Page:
Research Subjects: Biographies


Russian Generals of the Napoleonic Wars: Lieutenant General Karl Karlovich Sivers

By Alexander Mikaberidze, FINS

(20 November 1772 – 30 March 1856)

Karl Karlovich Sivers received excellent military edutcation, graduating from Artillery Engineer Corps and enlisted in the Bombardier Regiment in 1789. Next year, he transferred to the 2nd Cadet Corps and then to the 2nd Artillery Bombardier Regiment in which he took part in the Polish Campaign of 1792. He accompanied General Anchef Krechetnikov, was promoted to lieutenant of artillery and served at the Russian diplomatic mission. In 1795 he transferred to the Rostov Cuirassier Regiment with the rank of premier major. In 1798, he was promoted to lieutenant colonel and awarded the Order of  St. Anna (3rd Class) and then promoted to colonel in 1799.  However, in the spring of the same year, he was dismissed from the service for unknown reasons. Sivers returned to the army only in December 1800 and served in Voinov’s Cuirassier Regiment. On 28 May 1803, he became a major general and appointed chef of Novorossiiski Dragoon Regiment and retained this position until 13 October 1814.  Sivers participated in the 1805 Campaign, serving in Lieutenant General Essen’s corps and then was transferred to the Danube Theater in 1806. He participated in the capture of Khotin. In 1807, Sivers returned to European front and fought the French at Troschin, Stanislavov, Drengev, and on the Omulev, Ruzhan and Narew Rivers. For his actions, he was awarded The Order of St. Anna (1st Class) in January 1808. The following year, Sivers participated in the campaign against Austria and commanded the advance guard at Pnev, on the Son River and distinguished himself by occupying Krakow in June. On 16 February 1810, Sivers became commander of the brigade of the 4th Cavalry Division, but kept his position of chef of Novorossiiski Dragoon Regiment. In 1812, he was given command of the 4th Cavalry Division and attached to the 2nd Western Army of General Peter Bagration. In July 1812, he constructed bridges at Nikolaev for the 2nd Army and covered its movement to Bobruisk. Sivers distinguished himself during the forced march to Moghilev, when his forces made over 80 miles in 36 hours. On 23 July he participated in the battle at Saltanovka (Moghilev). He then followed Bagration to Smolensk, where he fought  the French on 16 August. He assumed command of the 27th Infantry Division and successfully defended his positions. On 17 August, he fought under Dokhturov and joined the 2nd Army during its retreat to Dorogobouzh, where he commanded the observation corps. He then was given command of the rear guard of the 2nd Army and made a fighting retreat and fought at Gzhatsk, Popovka, and Kolokoletsk. He fought at Borodino on 7 September, where he led a desperate counterattack of 2 cuirassier and one dragoon regiments. After the battle, he took part in actions at Mozhaisk, Tatarin, and Chirikov. For his actions, Sivers received The Order of  St. George (3rd Class) on 1 November 1812 and on 15 December 1812 was appointed to command the cavalry of Wittgenstein’s Corps. On 30 December 1812, he crossed the Nieman and occupied Konigsberg. On 8 February 1813, he captured a fortress of Pillau with some 2,000 men strong French garrison. On 20 February, he was appointed commandant of Konigsberg, then on 14 April, he became military governor of Eastern Prussia and Konigsberg. On 1 November 1813 he was promoted to lieutenant general and on 13 September 1814 was transferred from the artillery service to cavalry. Sivers continued his service as military governor for next two years and was awarded Prussian The Order of  Red Eagle (1st Class) for his service. In March 1829, he was appointed to the commission of military tribunal, where he served until 1830. In 1833, he was appointed to the Senate and in January 1837 he received civil rank of secret state councilor. In January 1840 he was awarded The Order of  White Eagle. In 1841-1848, Sivers served in various departments of the State Senate. He resigned in June 1853 and spent rest of his life in his estate. He died on 30 March 1856. he was married to Helene Ivanovna Dunina and had three sons (Emmanuel, Jacob, Alexander) and two daughters (Minodor and Sophia)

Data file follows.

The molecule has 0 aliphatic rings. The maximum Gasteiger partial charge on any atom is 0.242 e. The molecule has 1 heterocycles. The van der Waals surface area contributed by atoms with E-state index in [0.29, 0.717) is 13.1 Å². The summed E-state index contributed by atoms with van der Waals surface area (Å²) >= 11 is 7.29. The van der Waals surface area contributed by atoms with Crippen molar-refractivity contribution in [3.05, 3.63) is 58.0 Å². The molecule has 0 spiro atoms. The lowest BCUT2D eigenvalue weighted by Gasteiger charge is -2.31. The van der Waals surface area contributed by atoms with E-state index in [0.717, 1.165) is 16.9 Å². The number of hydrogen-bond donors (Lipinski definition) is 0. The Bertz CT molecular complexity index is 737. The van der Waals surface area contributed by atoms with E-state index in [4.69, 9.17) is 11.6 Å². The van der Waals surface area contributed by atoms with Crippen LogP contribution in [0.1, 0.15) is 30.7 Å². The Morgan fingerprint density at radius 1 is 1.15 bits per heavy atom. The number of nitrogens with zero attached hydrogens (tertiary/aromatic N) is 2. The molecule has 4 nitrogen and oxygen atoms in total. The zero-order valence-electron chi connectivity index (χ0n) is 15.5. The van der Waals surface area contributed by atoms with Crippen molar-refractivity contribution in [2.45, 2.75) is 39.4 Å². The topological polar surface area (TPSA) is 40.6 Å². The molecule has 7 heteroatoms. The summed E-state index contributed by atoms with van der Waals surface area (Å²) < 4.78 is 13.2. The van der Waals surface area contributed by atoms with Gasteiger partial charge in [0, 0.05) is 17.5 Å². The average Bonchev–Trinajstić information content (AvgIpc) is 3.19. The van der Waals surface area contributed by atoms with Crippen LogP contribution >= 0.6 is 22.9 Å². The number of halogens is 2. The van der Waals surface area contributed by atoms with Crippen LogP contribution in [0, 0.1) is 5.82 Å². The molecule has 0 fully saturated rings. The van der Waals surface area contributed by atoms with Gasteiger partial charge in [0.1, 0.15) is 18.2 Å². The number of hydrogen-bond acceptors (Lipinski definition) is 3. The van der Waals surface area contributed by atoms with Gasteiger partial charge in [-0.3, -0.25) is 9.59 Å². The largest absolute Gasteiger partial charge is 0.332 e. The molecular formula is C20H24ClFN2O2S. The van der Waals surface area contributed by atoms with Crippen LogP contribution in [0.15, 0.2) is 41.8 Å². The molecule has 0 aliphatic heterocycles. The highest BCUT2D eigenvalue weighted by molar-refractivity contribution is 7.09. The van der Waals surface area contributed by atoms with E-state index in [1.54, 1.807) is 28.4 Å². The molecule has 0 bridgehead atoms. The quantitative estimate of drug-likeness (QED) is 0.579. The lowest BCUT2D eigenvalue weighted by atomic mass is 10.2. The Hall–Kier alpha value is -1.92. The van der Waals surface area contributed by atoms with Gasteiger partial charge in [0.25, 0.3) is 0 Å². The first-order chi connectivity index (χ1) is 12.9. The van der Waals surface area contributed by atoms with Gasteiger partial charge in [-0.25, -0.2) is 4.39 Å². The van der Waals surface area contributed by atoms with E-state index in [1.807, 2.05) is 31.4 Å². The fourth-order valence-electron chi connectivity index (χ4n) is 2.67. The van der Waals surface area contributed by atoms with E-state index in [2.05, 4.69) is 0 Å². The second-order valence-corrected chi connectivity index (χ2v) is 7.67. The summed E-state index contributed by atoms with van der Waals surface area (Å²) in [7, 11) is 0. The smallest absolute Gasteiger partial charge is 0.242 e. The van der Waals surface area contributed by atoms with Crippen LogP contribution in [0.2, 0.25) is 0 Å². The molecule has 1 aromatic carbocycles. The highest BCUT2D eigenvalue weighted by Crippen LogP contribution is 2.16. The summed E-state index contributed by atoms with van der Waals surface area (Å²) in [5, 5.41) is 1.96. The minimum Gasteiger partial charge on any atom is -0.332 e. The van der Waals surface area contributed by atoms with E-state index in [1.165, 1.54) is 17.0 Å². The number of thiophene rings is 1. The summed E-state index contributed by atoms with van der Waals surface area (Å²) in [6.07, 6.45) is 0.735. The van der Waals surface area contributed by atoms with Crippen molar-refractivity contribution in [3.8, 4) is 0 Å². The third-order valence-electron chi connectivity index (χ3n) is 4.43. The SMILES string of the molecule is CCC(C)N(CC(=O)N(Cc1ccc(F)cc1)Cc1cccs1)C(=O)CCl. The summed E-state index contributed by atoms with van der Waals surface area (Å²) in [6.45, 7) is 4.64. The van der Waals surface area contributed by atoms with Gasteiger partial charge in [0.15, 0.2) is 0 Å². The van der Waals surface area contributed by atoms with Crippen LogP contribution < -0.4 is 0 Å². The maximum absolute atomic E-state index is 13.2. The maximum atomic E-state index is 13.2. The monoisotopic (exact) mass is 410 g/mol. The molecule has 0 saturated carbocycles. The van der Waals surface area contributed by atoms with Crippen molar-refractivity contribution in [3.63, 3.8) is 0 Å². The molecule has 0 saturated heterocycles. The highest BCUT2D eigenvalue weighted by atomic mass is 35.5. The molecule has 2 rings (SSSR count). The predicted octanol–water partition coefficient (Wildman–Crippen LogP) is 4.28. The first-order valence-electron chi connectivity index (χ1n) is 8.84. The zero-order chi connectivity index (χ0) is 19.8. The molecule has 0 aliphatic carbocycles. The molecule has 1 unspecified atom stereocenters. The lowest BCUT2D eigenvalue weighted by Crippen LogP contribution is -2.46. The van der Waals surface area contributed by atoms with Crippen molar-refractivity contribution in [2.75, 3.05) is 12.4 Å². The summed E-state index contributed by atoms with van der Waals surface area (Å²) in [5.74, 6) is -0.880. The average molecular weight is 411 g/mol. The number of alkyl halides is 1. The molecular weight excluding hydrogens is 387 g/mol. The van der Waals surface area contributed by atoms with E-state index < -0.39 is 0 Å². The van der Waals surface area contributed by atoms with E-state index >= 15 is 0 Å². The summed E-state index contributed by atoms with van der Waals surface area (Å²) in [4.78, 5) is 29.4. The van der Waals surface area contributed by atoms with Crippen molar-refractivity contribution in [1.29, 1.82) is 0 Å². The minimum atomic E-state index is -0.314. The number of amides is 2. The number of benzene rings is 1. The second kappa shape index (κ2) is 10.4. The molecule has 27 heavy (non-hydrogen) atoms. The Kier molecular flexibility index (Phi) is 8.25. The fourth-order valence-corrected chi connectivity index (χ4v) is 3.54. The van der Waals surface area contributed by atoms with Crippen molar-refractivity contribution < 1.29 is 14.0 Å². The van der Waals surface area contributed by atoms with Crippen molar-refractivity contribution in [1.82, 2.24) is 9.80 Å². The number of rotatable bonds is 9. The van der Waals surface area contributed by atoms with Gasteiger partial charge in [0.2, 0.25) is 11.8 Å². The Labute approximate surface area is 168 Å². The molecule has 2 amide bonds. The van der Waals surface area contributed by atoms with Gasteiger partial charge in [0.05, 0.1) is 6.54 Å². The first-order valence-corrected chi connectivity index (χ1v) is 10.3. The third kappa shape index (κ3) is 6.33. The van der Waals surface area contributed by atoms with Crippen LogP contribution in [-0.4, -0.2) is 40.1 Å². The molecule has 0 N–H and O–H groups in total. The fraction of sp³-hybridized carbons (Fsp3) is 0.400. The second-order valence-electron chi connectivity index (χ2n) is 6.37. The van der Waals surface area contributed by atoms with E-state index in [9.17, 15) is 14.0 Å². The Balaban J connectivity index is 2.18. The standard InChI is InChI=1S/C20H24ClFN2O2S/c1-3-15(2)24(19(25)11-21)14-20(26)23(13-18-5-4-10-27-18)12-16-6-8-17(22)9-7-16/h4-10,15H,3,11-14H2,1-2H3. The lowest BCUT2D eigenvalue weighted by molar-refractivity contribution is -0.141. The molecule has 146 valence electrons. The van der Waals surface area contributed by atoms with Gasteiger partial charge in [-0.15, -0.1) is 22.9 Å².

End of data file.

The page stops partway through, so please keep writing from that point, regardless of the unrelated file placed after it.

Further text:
Placed on the Napoleon Series: May 2003

 

Index to the Biographical Dictionary of Russian Generals during the Napoleonic Wars ]



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